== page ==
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Posts tagged ‘Reading Shakespeare’

Star of Fear, Star of Hope by Jo Hoestlandt

Star of Fear, Star of Hope is the story of Lydia and Helen, two friends living in France, 1942. The German army Star of Fear, Star of Hopeinvades their home country, but the girls continue with school. One day, Lydia’s mother sews a yellow star on Lydia’s jacket, and this is the start of change. The girls do not understand the stars or why it is necessary. Lydia’s mother tells them, “The place for stars is in the sky….when people take them down from the sky and sew them on their clothes, it only brings trouble.” The reader senses the trouble rising, with a mood of fear and foreboding.

And poignantly, Lydia’s mother adds,

“Stars at morning, better take warning. Stars at night, hope is in sight.”

The words of Lydia’s mother stay with Helen over the years, as she tells the story now, decades later as an old woman. As young girls, Helen and Lydia planned a night together to celebrate Helen’s 9th birthday. But as the girls wait for Helen’s parents to return, it becomes apparent that something is happening in the city. Two people appear late at night, with stars on their clothes, using code words to look for safe houses. Helen’s parents take Lydia home and Helen is angry. She yells at her friend, feeling hurt and abandoned. The next morning, the streets of Paris are filled with police, searching for Jews to evacuate. Helen is worried. They search but cannot find Lydia or her family. Helen is left with Lydia’s birthday gift to her, a home made doll, which Helen calls Lydia. Lydia also made clothes for the doll, even a jacket with a star.

While the illustrations convey the darkness, sorrow, and despair of World War II, the pages also contain light, found in the streetlights, windows, hall lights, and the light shining above the doll and clothes that Helen unwraps on this day of darkness in Paris. Throughout the story is the hope that Lydia’s mother mentions to the girls on the first page. Stars at night, hope is in sight. The story ends with the hope that Helen will one day find Lydia, hopefully an old woman with children and grandchildren, happy to find her friend. Stars are also found throughout the story, beginning with the stars that Lydia’s mother sews and ending with the “stars at night, hope is in sight.”

This story is one which will move the reader with both its words and images. Student will learn about this part of the Holocaust, a piece of history in which thousands of Jews were torn from their homes by the German army and sent to concentration camps. This book serves as an excellent resource in teaching about the Holocaust. It is a story to be read, remembered, and shared.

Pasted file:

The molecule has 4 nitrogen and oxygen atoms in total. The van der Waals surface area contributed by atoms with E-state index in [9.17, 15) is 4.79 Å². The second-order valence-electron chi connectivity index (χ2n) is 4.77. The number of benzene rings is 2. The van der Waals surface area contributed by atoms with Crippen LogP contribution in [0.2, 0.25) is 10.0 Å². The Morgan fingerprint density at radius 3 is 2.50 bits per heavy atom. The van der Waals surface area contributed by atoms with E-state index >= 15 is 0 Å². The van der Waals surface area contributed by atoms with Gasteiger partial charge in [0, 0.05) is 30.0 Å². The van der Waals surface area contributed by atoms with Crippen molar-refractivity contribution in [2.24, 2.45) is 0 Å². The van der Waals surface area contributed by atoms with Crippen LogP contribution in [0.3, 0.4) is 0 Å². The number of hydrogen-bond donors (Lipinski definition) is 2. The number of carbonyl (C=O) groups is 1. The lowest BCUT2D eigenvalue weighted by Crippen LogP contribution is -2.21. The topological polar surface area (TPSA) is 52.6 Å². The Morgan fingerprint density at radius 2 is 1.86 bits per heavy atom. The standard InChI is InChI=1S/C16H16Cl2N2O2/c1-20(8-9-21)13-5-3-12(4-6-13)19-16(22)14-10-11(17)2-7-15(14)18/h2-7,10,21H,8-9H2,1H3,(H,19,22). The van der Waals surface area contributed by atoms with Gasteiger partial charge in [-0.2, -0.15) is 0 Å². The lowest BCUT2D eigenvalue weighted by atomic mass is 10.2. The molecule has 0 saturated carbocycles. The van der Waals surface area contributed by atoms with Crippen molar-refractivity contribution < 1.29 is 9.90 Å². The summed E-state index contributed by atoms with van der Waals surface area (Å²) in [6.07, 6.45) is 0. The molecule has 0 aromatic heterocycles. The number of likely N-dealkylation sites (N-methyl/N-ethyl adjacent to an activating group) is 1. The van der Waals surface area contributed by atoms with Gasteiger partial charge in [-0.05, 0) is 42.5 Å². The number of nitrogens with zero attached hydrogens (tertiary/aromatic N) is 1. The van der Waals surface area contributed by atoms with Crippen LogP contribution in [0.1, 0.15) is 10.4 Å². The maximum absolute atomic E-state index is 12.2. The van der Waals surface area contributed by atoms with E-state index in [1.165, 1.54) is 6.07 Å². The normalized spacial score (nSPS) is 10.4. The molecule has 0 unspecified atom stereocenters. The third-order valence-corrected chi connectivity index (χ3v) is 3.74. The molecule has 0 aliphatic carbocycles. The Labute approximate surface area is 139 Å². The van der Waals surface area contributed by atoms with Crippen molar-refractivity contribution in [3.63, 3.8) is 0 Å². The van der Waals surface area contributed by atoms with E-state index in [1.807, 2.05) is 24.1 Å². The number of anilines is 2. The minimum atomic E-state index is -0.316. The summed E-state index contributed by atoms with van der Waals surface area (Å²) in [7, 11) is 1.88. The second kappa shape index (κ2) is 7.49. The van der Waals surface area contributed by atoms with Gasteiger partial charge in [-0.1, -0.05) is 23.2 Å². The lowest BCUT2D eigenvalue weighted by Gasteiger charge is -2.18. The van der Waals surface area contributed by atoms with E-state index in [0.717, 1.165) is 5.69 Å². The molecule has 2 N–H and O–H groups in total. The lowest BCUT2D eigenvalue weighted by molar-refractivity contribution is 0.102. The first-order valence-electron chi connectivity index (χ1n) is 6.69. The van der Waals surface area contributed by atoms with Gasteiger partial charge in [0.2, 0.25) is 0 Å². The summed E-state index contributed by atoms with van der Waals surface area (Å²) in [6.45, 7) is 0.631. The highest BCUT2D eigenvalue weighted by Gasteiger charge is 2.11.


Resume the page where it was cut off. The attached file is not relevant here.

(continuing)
Resources on Vélodrome d’Hiver

Vélodrome d’Hiver began on July 16, 1942.

“Cecile Widerman Kaufer, Holocaust Survivor, Recounts 1942 Vel D’Hiv Roudup in Paris Stadium” Huffington Post, July 17, 2012.

“France Reflects on Its Role in Wartime Fate of Jews” NY Times, July 29, 2012.

Yad Vashem – The Holocaust in France

Holocaust Remembrance Day – the Vel D’Hiv Roundup in France

Sarah’s Key by Tatiana de Rosnay


Interested in more picture books about the Holocaust? Check out Benno and the Night of Broken Glass and The Harmonica.

Hands Down, the Best Book About Teaching Shakespeare. Ever.

Worksheets, vocabulary quizzes, multiple-choice, fill in the blank, plot summaries, countless books about teaching Shakespeare. Some are good, some are okay, others are less than okay (I found a book once that was literally just a bound set of boring worksheets, boo). A colleague once mentioned how challenging it is to actually find the “good stuff” on teaching Shakespeare that can be used in a high school classroom. I had to agree. So began my quest in searching for a fabulous Shakespeare book.

When I picked up Reading Shakespeare With Young Adults, by Mary Ellen Dakin, which was just published and brand new (there is something exciting about a book still shrink wrapped!) I knew that this book was different.

What do I love about this book? First off, it is written by Mary Ellen Dakin, a high school English teacher who teaches Shakespeare and draws on her own experience with high schoolers in the classroom. (Note: I’ve never met Mary Ellen Dakin, but I would love to hang out in a classroom with her and watch her teach.) Dakin’s approach to Shakespeare is user-friendly – read “high school friendly” – she doesn’t assume that students know more than they do. She assumes they need help reading Shakespeare. And they do. There is a lot of academic, graduate level writing about Shakespeare and the teaching of Shakespeare – at the university and graduate school level. This is not one of those books. This book is meant for teachers at the high school level, who are likely teaching students at a variety of reading levels. Romeo and Juliet is required reading at many high schools in the 9th grade year – regardless of whether the students are struggling readers or college preparatory bound for AP/IB classes. Dakin’s book will help you figure out how to teach Shakespeare to ALL of your students, at all levels.

So now the nitty gritty. What exactly is in this book that makes it different from the other books about teaching Shakespeare?